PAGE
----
History and Culture
What Makes Our Lady of Peñafrancia Proudly Filipino?
Choose Philippines | Sep 12, 2019
Story by Jessa Mylce B. Mella
Banner photo from the Instagram account of Albert Saludes Hate
The annual pilgrimage in honor of Our Lady of Peñafrancia can truly claim to be rooted in the history of the Bicol and the Filipino people. Throughout the years, the devotion of the Bicolanos to Ina (a local term for "Mother") as the image is fondly called, has been extraordinary, with millions of pilgrims flocking to Naga annually on the month of September as a pledge of faith and loyalty to the Heavenly Mother.
Reverend Father Francis Tordilla, a Church historian and the parish priest of St. Jude Thaddeus Parish in Naga City, explains it is driven by what the Blessed Virgin symbolizes: the ideology of a mother figure. “Who does not want a mother among them? Whether we call it animistic in nature, whether we call it a sort of superstitious belief, the presence of a mother will always be welcome," Fr. Tordilla relates, "I think, in every culture, this is universal because "mother" symbolizes protection, care, concern, sincere concern. You simply had to trust.”
The Bicolano's piety to Ina, is a transplanted devotion that has its roots in the Spanish colonial period. The original image was brought by a Spanish family who initially stayed in Cavite. The couple had a son named Miguel Robles de Covarrubias, but he was a sickly child. "Every time may (there is a) pain in his body, his sickness, he will always bring near his ailing body part the stampa of Nuestra Senora de Pena de Francia. He would immediately be healed," Fr. Tordilla recounts, "In his letter to the priory of St. Dominic in Spain, he was telling them that I am the miracle of all miracles of Our Lady of Penafrancia because I am a living testimony of all the healing powers of the Blessed Virgin Mary.”
Miguel went on to pursue a religious vocation, graduating from the Universidad de Sto. Tomas Seminary. He promised to build an image of the Blessed Virgin and a church in her name near the Pasig River. As fate would have it, Miguel was transferred to the Diocese of Nueva Caceres (the former name of Naga City) where he would ultimately fulfill his vow to the Blessed Virgin.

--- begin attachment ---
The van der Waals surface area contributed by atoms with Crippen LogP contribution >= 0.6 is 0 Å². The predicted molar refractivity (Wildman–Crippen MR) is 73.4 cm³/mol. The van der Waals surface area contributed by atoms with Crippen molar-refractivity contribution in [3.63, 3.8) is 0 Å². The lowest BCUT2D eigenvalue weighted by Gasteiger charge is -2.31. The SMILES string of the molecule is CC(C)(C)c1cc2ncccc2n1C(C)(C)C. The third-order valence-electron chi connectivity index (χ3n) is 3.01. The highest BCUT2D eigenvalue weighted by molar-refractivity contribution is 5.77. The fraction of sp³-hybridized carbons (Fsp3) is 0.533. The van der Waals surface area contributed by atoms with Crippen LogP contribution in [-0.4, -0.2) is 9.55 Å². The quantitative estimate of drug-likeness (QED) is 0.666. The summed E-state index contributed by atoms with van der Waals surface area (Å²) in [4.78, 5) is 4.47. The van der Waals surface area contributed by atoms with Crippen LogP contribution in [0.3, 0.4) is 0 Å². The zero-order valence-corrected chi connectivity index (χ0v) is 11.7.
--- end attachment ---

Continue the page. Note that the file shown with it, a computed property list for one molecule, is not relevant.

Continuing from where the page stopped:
Apart from establishing settlements in the new colony, evangelization of the native inhabitants was another mission of the Spanish empire. According to Father Tordilla, the Cimmarones or the people living on the foot of Mt. Isarog became the first devotees of the Our Lady. “Cimmarones is a derogatory term for people who did not want to be under the Bajos las Campanas or the Spanish rule. I think they were already former settlers of the city, but they did not want to be under Spanish rule," he says, "That is why they were also called Remontados because they went back to the mountains and settled in there. They were the ones who initially requested for the image and a chapel where they could go every Saturday and attend the mass."
This early acceptance of the Blessed Virgin was a way for Father Miguel de Covarrubias to "rewrap” the Catholic faith in the clothing of another culture, to convey it in a vessel that will transport the meaning and beliefs of Catholicism to the locals. The early devotees may not want to be under the Spanish government, but they embraced the devotion to the Blessed Virgin, making it their own. “This devotion, no matter how it was imported or whether it has a Spanish origin, it acquired a local color," says Fr. Tordilla, adding that compared to the image of the Our Lady of Peñafrancia in Spain, the color of the image in the Philippines is different. The Philippine image was carved by a local talent who painted it with the blood of a dog. The decapitated animal was found alive, accounting for one of the first of numerous miracles attributed to the intercession of Our Lady of Peñafrancia, inspiring a devotion that would span more than three centuries. "It is something that is very unique to the Philippines,” says Fr. Tordilla.